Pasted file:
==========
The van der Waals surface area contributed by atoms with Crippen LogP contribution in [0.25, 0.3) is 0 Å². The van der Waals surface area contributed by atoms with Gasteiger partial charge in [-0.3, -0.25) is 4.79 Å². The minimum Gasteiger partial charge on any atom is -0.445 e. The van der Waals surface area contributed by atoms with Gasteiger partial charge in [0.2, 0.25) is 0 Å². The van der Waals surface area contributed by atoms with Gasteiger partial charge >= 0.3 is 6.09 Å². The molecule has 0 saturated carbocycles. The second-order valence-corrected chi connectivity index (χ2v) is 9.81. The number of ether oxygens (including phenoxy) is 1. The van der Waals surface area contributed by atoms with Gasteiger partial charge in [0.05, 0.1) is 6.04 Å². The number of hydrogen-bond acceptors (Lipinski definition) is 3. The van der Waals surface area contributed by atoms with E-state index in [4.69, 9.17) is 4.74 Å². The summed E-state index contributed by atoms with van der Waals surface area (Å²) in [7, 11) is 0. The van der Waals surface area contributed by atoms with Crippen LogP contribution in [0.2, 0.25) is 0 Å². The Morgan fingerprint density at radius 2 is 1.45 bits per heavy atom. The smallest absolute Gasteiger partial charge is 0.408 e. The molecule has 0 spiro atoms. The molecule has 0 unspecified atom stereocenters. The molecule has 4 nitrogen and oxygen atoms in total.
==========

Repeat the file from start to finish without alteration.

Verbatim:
The van der Waals surface area contributed by atoms with Crippen LogP contribution in [0.25, 0.3) is 0 Å². The van der Waals surface area contributed by atoms with Gasteiger partial charge in [-0.3, -0.25) is 4.79 Å². The minimum Gasteiger partial charge on any atom is -0.445 e. The van der Waals surface area contributed by atoms with Gasteiger partial charge in [0.2, 0.25) is 0 Å². The van der Waals surface area contributed by atoms with Gasteiger partial charge >= 0.3 is 6.09 Å². The molecule has 0 saturated carbocycles. The second-order valence-corrected chi connectivity index (χ2v) is 9.81. The number of ether oxygens (including phenoxy) is 1. The van der Waals surface area contributed by atoms with Gasteiger partial charge in [0.05, 0.1) is 6.04 Å². The number of hydrogen-bond acceptors (Lipinski definition) is 3. The van der Waals surface area contributed by atoms with E-state index in [4.69, 9.17) is 4.74 Å². The summed E-state index contributed by atoms with van der Waals surface area (Å²) in [7, 11) is 0. The van der Waals surface area contributed by atoms with Crippen LogP contribution in [0.2, 0.25) is 0 Å². The Morgan fingerprint density at radius 2 is 1.45 bits per heavy atom. The smallest absolute Gasteiger partial charge is 0.408 e. The molecule has 0 spiro atoms. The molecule has 0 unspecified atom stereocenters. The molecule has 4 nitrogen and oxygen atoms in total.